Little Alaska (Alaskita) is my favorite line in Bariloche. It’s not too bad of a hike, the views are stunning, and the terrain is intense. Avalanche terrain management is priority number one here. The upper spines are subject to wind loading. The middle convex rollovers are textbook avalanche start zones and the lower chutes would flush you extremely hard if anything came down.
This zone is only to be played with when stability confidence is high.
The wind really hammered the Catedral massif two nights ago – pressing the snow down, scouring some zones, and filling in others. Little Alaska is very prone to wind and wind loading. The last time I was on top of Alaskita I had to back off due to heavily wind loaded spines.
Today, things felt good so I went for it. The spines held good snow on their south sides and crustiness on their northern aspects. The middle convexity was a bit catchy but fun and open. The fingers were off.
This was a bummer because the fingers are the best part of the run. The ice bulges that formed on rocks during the rain storm last weekend were everywhere and the snow in between had been cooked. Alaskita continually turns its face south as you ski down. The spines up top face about 60 degrees East Northeast. The convexity is about 53 degrees East Northeast. The fingers are nearly exactly 45 degrees Northeast. Therefore, as you descend the snow is subject to warmer temperatures and more sun exposure.
After studying how the fingers have filled in and where the ice bulges are, I’m fired up to get back out to Alaskita and slide down those fingers again.
Forecasts are showing a storm dropping a solid refresh tomorrow, then sun for a week. It’s gonna be a good week.
10 thoughts on “Bariloche, Argentina Backcountry Report: The Big Lines of “Alaskita””
Thanks Miles. Very insightful.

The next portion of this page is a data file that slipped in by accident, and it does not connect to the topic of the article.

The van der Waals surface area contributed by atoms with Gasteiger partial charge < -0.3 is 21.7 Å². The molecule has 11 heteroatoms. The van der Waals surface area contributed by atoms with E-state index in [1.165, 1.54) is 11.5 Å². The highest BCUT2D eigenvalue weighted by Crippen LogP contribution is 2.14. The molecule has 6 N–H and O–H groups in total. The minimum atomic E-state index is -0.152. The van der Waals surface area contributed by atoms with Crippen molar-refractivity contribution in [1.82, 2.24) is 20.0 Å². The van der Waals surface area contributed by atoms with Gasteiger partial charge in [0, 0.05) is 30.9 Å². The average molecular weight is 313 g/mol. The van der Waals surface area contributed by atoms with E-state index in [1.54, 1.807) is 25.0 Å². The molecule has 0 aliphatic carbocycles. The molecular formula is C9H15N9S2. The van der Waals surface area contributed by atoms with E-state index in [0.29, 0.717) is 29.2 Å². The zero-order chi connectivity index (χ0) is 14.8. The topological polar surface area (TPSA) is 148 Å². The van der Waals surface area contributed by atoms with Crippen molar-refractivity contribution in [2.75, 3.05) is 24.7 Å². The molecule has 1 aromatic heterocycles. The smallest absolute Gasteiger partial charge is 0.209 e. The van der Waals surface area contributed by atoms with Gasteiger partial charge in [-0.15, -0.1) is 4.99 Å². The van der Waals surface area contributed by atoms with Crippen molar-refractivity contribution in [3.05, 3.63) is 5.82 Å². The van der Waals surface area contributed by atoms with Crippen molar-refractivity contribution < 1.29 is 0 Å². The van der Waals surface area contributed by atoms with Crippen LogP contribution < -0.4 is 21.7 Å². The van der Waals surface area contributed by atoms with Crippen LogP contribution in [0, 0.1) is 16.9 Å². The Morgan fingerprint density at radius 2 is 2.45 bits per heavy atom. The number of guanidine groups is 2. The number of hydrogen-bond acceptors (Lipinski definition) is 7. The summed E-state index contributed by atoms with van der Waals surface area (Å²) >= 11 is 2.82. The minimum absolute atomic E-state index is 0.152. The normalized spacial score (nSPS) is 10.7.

Anytime. If you ever have questions, feel free to email us: email@example.com. thanks.
Awesome report! can’t wait to get down there in a couple weeks!!
Thanks Aaron, it’s looking good and our WeatherBrains guy said the long range forecast here is looking crazy… A ver.
Awesome Miles. You are my hero. Great photos.
Hey Miles. Considering there was a skier triggered avalanche 2 days ago, what did you take into consideration when making the go/no go decision to ski Alaskita yesterday? Was it the extra day of bonding? Lack of new wind loading? Results from a compression tests?
There was certainly still some risk out there yesterday. Hiking and skiing over to Alaskita I was able to dig around in many places and do some ski cutting. There was still some instability in the snowpack and I got some small reactions, but they were all very shallow at about 6 inches deep or less. Wind board type of snow. I couldn’t get anything to truly move.
This isn’t a great test, but 3 skiers had already skied the zone and one guy did a pretty big jump. His impact was likely a very good compression test on the upper mountain snowpack.
With all these factors together with the obvious red flags of recent snowfall and recent wind there was still certainly some risk. I know this zone well and this snowpack well which also helped me make the decision to ski. That said, familiarity is one of the biggest killers in avalanche terrain. People who get into trouble in avy terrain generally have very little experience or too much.
Hope this helps a bit. I know these answers always end up vague. All in all, I felt confident because of the testing I’d doe combine with the fact that it had been skied hard. Yet I knew there was still risk. I certainly looked over my shoulder a few times when skiing the convexity.
I ain’t got the spine to ski the Spines on a good day.
So glad you’re adhering to the appropriate precautions.
I had sores like that once, but not on my feet /:
Thank God for County Health.
Remember Brainers, .. take ‘all’ the pills ..
first line in the video is sick!